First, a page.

Soyburgers laced with neurotoxins -- UPDATED AGAIN


95 Responses to “Soyburgers laced with neurotoxins -- UPDATED AGAIN”

  1. Anonymous says:

    Hey everybody! Let’s panic about a couple “healthy” foods that may contain a toxin without mentioning that it can be found other places.

    At least this (very similar) article mentions how much hexane is found in soy meal:

    This still leaves a lot of important questions unanswered:

    Is hexane safe at any level? Chronic exposure of 400+ ppm has been shown to do damage.
    Can hexane be removed from soy products the same way it’s extracted from processed oils?
    Are processed oils completely free of hexane? I’m guessing people get more hexane-extracted oils in their diet than they do soy products.

  2. bodly says:

    This is the sort of thing that happens when you eat things modified from their natural form. Soy does not naturally resemble meat, it has to be processed extensively to make it even vaguely meat-like.

    Eat real food. If the ingredient list looks more like a chemistry experiment than a list of real foods, put it back.

  3. Chocolatey Shatner says:

    Now, when you said “deadly neurotoxin”, was it in massive sarcasm quotes?

  4. Kerov says:

    Come on, anyone who’s taken high school chemistry knows that hexane is organic.

  5. misterdna says:

    The linked article didn’t mention it, but if you google “hexane soy 21ppm” you’ll find many articles from May and June of 2009 that say hexane was found in soy meal at a level of 21ppm. I’m not sure how bad that is, or if that will all vanish by the time the soy products are cooked and eaten. Also, to those who are focusing on soy burgers, this is about all soy products, including soy milk… Will hexane evaporate from soy milk?

    All I can say is WTF, now I need to be a chemist to know if I should be scared by this?

  6. Bahumat says:

    @Kerov: Good man. I giggled.

    On a more serious note for everyone else: Get informed.

    The nice thing about getting informed is that you can make rational risk assessments instead of panicing. Is Hexane a great choice? Naw. But with a vapor pressure that high, the chemical itself is going to be gone so fast that anything reaching the supermarket, much less your home, is gone. (And no, the packaging is very unlikely to seal in the hexane. It outgasses, gone.)

  7. Ambiguity says:

    So if you are going to poo poo food bought from a store, I’d challenge you to live on a farm and harvest, raise and slaughter your own food…otherwise…be quiet and eat your dinner…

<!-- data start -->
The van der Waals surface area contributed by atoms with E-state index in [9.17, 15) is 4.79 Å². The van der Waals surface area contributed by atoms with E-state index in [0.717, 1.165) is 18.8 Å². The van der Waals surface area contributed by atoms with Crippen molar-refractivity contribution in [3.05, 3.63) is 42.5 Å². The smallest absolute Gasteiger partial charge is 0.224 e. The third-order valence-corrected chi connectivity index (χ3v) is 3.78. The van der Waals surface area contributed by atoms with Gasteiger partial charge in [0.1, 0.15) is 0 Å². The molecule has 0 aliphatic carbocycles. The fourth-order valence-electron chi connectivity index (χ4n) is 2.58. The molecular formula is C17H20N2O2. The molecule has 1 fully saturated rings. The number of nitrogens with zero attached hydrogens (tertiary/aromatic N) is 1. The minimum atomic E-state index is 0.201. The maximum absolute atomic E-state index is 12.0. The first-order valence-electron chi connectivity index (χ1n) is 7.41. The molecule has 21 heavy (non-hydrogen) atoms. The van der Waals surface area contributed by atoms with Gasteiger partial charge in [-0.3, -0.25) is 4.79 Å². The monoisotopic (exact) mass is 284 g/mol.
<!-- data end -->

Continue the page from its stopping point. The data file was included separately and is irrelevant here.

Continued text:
Life is more analog than binary: there are lot’s of shades of grey between black and white.

    For example: I don’t “grow my own food,” but I buy my meat locally from a farmer, get my milk and dairy products from a local creamery, and belong to a local CSA. At times I’ve had a garden and backyard chickens, but don’t have that option right now.

    You seem to be saying “if you can’t be perfect, shut up.” But that ignores the fact that life is a process, and you try to trend in the directions you wish to move.

    “Be perfect or be silent” isn’t much better than the opposite (i.e., hypocrisy, poo-pooing store bought food while eating it).

  8. zandar says:

    i hope our reactors are using only the finest organic plutonium.

  9. Anonymous says:

    I wish there were more people concerned with healthy food who took critical rather than sensational roles. First off, an actual figure for hexane content would be appreciated–I’m guessing it wasn’t included because it’s so incredibly low. I’m going to go out on a limb and guess parts-per-billion due to how hexane behaves as a molecule.

    Consider the chemistry for even a moment: hexane is part of an industrial process that extracts proteins from soybeans, but it isn’t too water-soluble (as a hydrocarbon) and it’s boiling point is only 69 C (= 159ish F). Just because it is involved in a food processing step doesn’t mean it’s in the food–at least in any significant amount.

    Given hexane’s chemistry I doubt there is much residue in the product at all, and if there is it’s likely to convert to gas in the cooking process either by boiling water or grilling (unless you’ve figured out a way to boil water at less than 100 C in a conventional kitchen, in which case hat’s off to you sir)! Granted, as a gas you may inhale some of it, but all of the quantities will be so low that it would hardly matter.

  10. Alan says:

    Hey hey – plutonium is all natural! Just like arsenic and methane and gamma radiation and rattlesnake venom.

  11. Anonymous says:

    If hormesis is true, maybe low doses of hexane are beneficial!

  12. Anonymous says:

    no more (non-organic)veggie burgers!

  13. Lobster says:

    I thought they were supposed to taste like this.

  14. Anonymous says: